Senior engineers

  • Don’t be too attached to code - Be able to empathize with business decisions and not be too attached to the code. Sometimes businesses need to change directions and if it happens too often it can be really disrupting. But I’ve also noticed, sometimes, when engineers put in a lot of time in a project, they get attached and cannot pivot. I think being able to move on and not be too attached to code is a sign of maturity and kindness.
  • Able to empathize with the user’s perspective and problem solve in any given situation. This one is tricky because I’ve seen that more engineers have a skewed perception of UX than not caring about UX. In such cases, it’s okay to have a strong opinion, but listen to reason especially when you PM backs things up with data - your opinion on what the UX should be is not that important if it is conflicting with data or what the PM wants. Ultimately, it is their job to own that and you’re welcome to share your input but also know when to back off.
  • Be willing to explain technical things to non-technical people in a polite manner. This is the true test for a senior engineer. How tolerant can you be of upper managment or PMs or designers who are not tech savvy and how well can you articulate a concept to them. I’ve seen folks on both ends of the spectrum here. Some folks are so articulate in expressing technical ideas in lay person terms while others struggle or get upset when there’s a lack of understanding from the other side.
  • Being willing to offer help and mentorship without being asked. This might sound controversial like I am recommending that people just thrust their advice on others. That’s not what I mean. I’ve seen some really helpful senior members walk around and talk to folks that are working and see if they need help with anything. This, of course, used to be a lot easier when everyone was in the office but you can still offer to pair with someone without being asked as it opens up venues to have folks reach out to you for help in the future.
  • Learning and Sharing so everyone on the team benefits. This helps push the boundaries and get people excited about working on projects. Being able to intermingle technical endeavors with roadmap features is a great balancing act and one that makes you a desirable person to have on the team.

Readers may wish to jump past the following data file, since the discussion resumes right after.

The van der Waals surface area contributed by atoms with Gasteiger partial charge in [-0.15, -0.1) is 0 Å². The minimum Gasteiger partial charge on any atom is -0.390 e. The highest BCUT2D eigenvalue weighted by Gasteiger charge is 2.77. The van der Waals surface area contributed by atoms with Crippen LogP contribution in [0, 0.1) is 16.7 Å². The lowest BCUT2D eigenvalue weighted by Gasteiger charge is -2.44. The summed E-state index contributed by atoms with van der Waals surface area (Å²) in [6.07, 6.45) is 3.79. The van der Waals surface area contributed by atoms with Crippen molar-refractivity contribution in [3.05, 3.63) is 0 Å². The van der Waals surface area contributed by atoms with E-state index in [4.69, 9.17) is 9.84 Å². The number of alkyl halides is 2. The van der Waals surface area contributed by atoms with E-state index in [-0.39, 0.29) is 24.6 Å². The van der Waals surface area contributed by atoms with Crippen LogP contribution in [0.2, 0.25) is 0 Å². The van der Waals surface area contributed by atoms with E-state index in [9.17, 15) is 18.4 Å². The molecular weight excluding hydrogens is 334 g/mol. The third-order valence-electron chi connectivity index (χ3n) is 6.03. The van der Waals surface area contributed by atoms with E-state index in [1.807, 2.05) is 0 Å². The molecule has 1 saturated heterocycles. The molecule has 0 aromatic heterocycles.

Managers

  • Being respectful of people’s time is the #1 aspect I look for in a manager. Scheduling meetings by paying attention to time zones and people’s availability. Not bothering people outside of standup unless absolutely necessary.
  • Never cancel 1:1s - a 1:1 is a serious time to talk to an engineer about their career and help them reach the next level. So canceling a 1:1 sends the wrong message. The engineer could request for it to be canceled and that’s okay if they need focus time but try and never cancel a 1:1 as it indicates that you don’t care about their personal growth. Having regular 1:1s and check-ins really help understand what’s going well and what’s not going well with your team.
  • Be clear and direct. I wrote about this in detail in a differet blog post here. Ensuring you provide feedback with enough time to course correct. Being able to provide critical feedback in a polite but direct manner is a big part of being someone’s manager.
  • Avoid burnout - in this day and age, there’s just a lot going on in the world. If someone seems to be firing on all cylinders, it’s a good idea to plan some downtime. This can be applied at a macro-level to the team as a whole. Did the team just finish an intense project? Let’s work on some research spikes and refactor tickets to cool off a bit before the next projects kicks off.
  • Ensure engineers stay focused and not get distracted. As a manager, it is your duty to be an umbrella or a shield to the team. One that prevent politics, sideways-requests and context shifts from penetrating your team. This helps your team stay focused on the task at hand.
  • Keep upper management accountable - sometimes upper management tends to make promises and it is your duty to ensure they deliver when your end of the bargain is met. Did your team member deserve a promotion after this project went live? Did the team want to go to a conference? Ensure that upper management remains accountable for any promises they made. This could be anything from time or resources or green-lighting technical endeavors or focusing on longer term investments.

What’s the takeaway?

  1. Finding folks that are talented and kind is hella hard
  2. Being kind works at all levels - whether you are an entry level engineer, a senior engineer or a manager
  3. Being kind is cool